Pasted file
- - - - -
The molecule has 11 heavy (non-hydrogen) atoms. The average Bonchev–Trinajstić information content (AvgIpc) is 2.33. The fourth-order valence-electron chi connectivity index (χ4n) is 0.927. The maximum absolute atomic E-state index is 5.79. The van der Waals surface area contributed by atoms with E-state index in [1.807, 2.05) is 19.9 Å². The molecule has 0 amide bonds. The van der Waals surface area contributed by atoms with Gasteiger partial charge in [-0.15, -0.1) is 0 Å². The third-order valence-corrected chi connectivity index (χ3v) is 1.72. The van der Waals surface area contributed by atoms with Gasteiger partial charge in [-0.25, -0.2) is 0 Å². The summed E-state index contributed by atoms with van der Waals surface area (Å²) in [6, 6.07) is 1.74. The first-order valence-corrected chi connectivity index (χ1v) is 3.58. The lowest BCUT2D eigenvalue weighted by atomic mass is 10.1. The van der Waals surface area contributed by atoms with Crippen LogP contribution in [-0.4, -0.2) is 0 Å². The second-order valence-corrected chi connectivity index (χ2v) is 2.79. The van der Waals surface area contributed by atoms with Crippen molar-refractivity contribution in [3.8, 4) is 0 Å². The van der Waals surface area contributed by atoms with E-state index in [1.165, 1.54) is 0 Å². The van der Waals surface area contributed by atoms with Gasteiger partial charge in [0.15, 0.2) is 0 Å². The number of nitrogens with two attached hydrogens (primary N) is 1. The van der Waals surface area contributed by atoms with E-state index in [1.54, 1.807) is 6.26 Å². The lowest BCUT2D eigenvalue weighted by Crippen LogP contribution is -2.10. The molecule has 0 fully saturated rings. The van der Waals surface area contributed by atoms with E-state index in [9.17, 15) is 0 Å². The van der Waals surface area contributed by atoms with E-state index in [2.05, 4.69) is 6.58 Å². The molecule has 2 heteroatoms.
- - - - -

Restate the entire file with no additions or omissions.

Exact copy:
The molecule has 11 heavy (non-hydrogen) atoms. The average Bonchev–Trinajstić information content (AvgIpc) is 2.33. The fourth-order valence-electron chi connectivity index (χ4n) is 0.927. The maximum absolute atomic E-state index is 5.79. The van der Waals surface area contributed by atoms with E-state index in [1.807, 2.05) is 19.9 Å². The molecule has 0 amide bonds. The van der Waals surface area contributed by atoms with Gasteiger partial charge in [-0.15, -0.1) is 0 Å². The third-order valence-corrected chi connectivity index (χ3v) is 1.72. The van der Waals surface area contributed by atoms with Gasteiger partial charge in [-0.25, -0.2) is 0 Å². The summed E-state index contributed by atoms with van der Waals surface area (Å²) in [6, 6.07) is 1.74. The first-order valence-corrected chi connectivity index (χ1v) is 3.58. The lowest BCUT2D eigenvalue weighted by atomic mass is 10.1. The van der Waals surface area contributed by atoms with Crippen LogP contribution in [-0.4, -0.2) is 0 Å². The second-order valence-corrected chi connectivity index (χ2v) is 2.79. The van der Waals surface area contributed by atoms with Crippen molar-refractivity contribution in [3.8, 4) is 0 Å². The van der Waals surface area contributed by atoms with E-state index in [1.165, 1.54) is 0 Å². The van der Waals surface area contributed by atoms with Gasteiger partial charge in [0.15, 0.2) is 0 Å². The number of nitrogens with two attached hydrogens (primary N) is 1. The van der Waals surface area contributed by atoms with E-state index in [1.54, 1.807) is 6.26 Å². The lowest BCUT2D eigenvalue weighted by Crippen LogP contribution is -2.10. The molecule has 0 fully saturated rings. The van der Waals surface area contributed by atoms with E-state index in [9.17, 15) is 0 Å². The van der Waals surface area contributed by atoms with E-state index in [2.05, 4.69) is 6.58 Å². The molecule has 2 heteroatoms.